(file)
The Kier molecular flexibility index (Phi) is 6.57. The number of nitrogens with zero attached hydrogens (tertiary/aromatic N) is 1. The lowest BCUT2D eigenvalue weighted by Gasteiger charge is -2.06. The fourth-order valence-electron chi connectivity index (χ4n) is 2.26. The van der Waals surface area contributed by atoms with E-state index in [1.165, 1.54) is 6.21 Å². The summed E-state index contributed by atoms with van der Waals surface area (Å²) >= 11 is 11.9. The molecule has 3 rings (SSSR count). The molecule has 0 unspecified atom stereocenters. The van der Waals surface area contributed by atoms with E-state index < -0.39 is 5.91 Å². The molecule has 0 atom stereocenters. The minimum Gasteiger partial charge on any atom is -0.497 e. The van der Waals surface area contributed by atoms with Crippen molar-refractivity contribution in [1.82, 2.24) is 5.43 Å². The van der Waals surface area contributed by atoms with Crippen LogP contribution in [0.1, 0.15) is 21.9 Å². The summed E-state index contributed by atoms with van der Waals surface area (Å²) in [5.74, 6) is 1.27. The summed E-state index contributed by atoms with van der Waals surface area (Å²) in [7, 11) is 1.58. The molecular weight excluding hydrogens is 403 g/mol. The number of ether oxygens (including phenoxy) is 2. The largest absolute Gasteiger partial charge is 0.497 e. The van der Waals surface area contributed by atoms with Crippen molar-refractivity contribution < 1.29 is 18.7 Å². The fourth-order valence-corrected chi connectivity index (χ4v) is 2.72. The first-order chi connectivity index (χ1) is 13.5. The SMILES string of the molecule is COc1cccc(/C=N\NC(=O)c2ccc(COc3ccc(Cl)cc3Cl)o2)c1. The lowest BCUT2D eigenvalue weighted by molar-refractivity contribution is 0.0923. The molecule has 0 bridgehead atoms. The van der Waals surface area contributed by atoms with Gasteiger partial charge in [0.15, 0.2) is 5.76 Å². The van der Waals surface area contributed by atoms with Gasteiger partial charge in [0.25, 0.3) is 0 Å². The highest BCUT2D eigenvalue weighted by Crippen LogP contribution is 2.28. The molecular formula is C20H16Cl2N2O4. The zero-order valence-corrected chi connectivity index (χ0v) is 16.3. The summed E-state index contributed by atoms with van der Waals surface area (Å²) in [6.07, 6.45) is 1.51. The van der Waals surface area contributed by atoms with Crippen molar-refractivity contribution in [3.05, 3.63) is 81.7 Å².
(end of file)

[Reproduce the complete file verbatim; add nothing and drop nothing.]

The Kier molecular flexibility index (Phi) is 6.57. The number of nitrogens with zero attached hydrogens (tertiary/aromatic N) is 1. The lowest BCUT2D eigenvalue weighted by Gasteiger charge is -2.06. The fourth-order valence-electron chi connectivity index (χ4n) is 2.26. The van der Waals surface area contributed by atoms with E-state index in [1.165, 1.54) is 6.21 Å². The summed E-state index contributed by atoms with van der Waals surface area (Å²) >= 11 is 11.9. The molecule has 3 rings (SSSR count). The molecule has 0 unspecified atom stereocenters. The van der Waals surface area contributed by atoms with E-state index < -0.39 is 5.91 Å². The molecule has 0 atom stereocenters. The minimum Gasteiger partial charge on any atom is -0.497 e. The van der Waals surface area contributed by atoms with Crippen molar-refractivity contribution in [1.82, 2.24) is 5.43 Å². The van der Waals surface area contributed by atoms with Crippen LogP contribution in [0.1, 0.15) is 21.9 Å². The summed E-state index contributed by atoms with van der Waals surface area (Å²) in [5.74, 6) is 1.27. The summed E-state index contributed by atoms with van der Waals surface area (Å²) in [7, 11) is 1.58. The molecular weight excluding hydrogens is 403 g/mol. The number of ether oxygens (including phenoxy) is 2. The largest absolute Gasteiger partial charge is 0.497 e. The van der Waals surface area contributed by atoms with Crippen molar-refractivity contribution < 1.29 is 18.7 Å². The fourth-order valence-corrected chi connectivity index (χ4v) is 2.72. The first-order chi connectivity index (χ1) is 13.5. The SMILES string of the molecule is COc1cccc(/C=N\NC(=O)c2ccc(COc3ccc(Cl)cc3Cl)o2)c1. The lowest BCUT2D eigenvalue weighted by molar-refractivity contribution is 0.0923. The molecule has 0 bridgehead atoms. The van der Waals surface area contributed by atoms with Gasteiger partial charge in [0.15, 0.2) is 5.76 Å². The van der Waals surface area contributed by atoms with Gasteiger partial charge in [0.25, 0.3) is 0 Å². The highest BCUT2D eigenvalue weighted by Crippen LogP contribution is 2.28. The molecular formula is C20H16Cl2N2O4. The zero-order valence-corrected chi connectivity index (χ0v) is 16.3. The summed E-state index contributed by atoms with van der Waals surface area (Å²) in [6.07, 6.45) is 1.51. The van der Waals surface area contributed by atoms with Crippen molar-refractivity contribution in [3.05, 3.63) is 81.7 Å².